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Panic sets in

2000 web siteThe panic has set into the National Party. They have decided to pay newspapers to tell porkies about Labour's industrial relations policy, and to demonise the new CTU leadership.

Labour's industrial relations spokesperson Pete Hodgson said the panic began with Mrs Shipley's speech at Otira over the weekend.

"She labelled the new CTU president Ross Wilson an extremist, which is about as credible as labelling Richard Prebble a rationalist. However National has today continued the attack, this time through paid advertisements, and in doing so have demonstrated that panic has descended on National in a big way.

"The advert claims that under Labour unions will decide when and where people will work. That is a lie, pure and simple and people who tell blatant lies during an election are usually in melt-down. The statement is utterly indefensible. Labour's commitment to voluntary union membership and to a democratic ratification procedures means that decisions will rest with employees, not unions.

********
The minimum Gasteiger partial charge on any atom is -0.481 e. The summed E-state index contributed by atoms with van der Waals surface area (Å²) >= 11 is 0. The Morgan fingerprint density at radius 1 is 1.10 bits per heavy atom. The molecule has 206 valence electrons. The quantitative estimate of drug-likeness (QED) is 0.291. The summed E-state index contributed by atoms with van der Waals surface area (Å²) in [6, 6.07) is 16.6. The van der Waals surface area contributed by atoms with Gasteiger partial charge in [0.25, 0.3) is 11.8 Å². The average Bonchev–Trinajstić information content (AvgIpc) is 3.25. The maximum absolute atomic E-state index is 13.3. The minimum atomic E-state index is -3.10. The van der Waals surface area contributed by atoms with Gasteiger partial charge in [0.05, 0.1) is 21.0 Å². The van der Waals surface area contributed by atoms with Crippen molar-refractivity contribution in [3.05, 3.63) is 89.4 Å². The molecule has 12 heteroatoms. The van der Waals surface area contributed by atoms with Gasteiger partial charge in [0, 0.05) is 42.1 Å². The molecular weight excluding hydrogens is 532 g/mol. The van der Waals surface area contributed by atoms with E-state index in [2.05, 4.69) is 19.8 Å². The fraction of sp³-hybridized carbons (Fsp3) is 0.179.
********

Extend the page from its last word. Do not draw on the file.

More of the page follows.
"The whole advertisement is riddled with innuendo that Labour supports secondary strikes, compulsory unionism, and other "reds under the bed" nonsense.

"National will not get any traction with this stuff. The Employers Federation have been pedalling it for months and have succeeded only in wasting their members' money.

"National should face the facts. The Employment Contracts Act lowers pay and conditions but fails to increase labour productivity. It is an extreme piece of legislation that has no role in a modern economy.

"Ask the workers of a fast food chain who have had a five percent cut in wages, or the workers of a home appliance centre who were, paradoxically, forced onto a collective contract only so they could be locked out. The Employment Contracts Act will go, early in Labour's first term."

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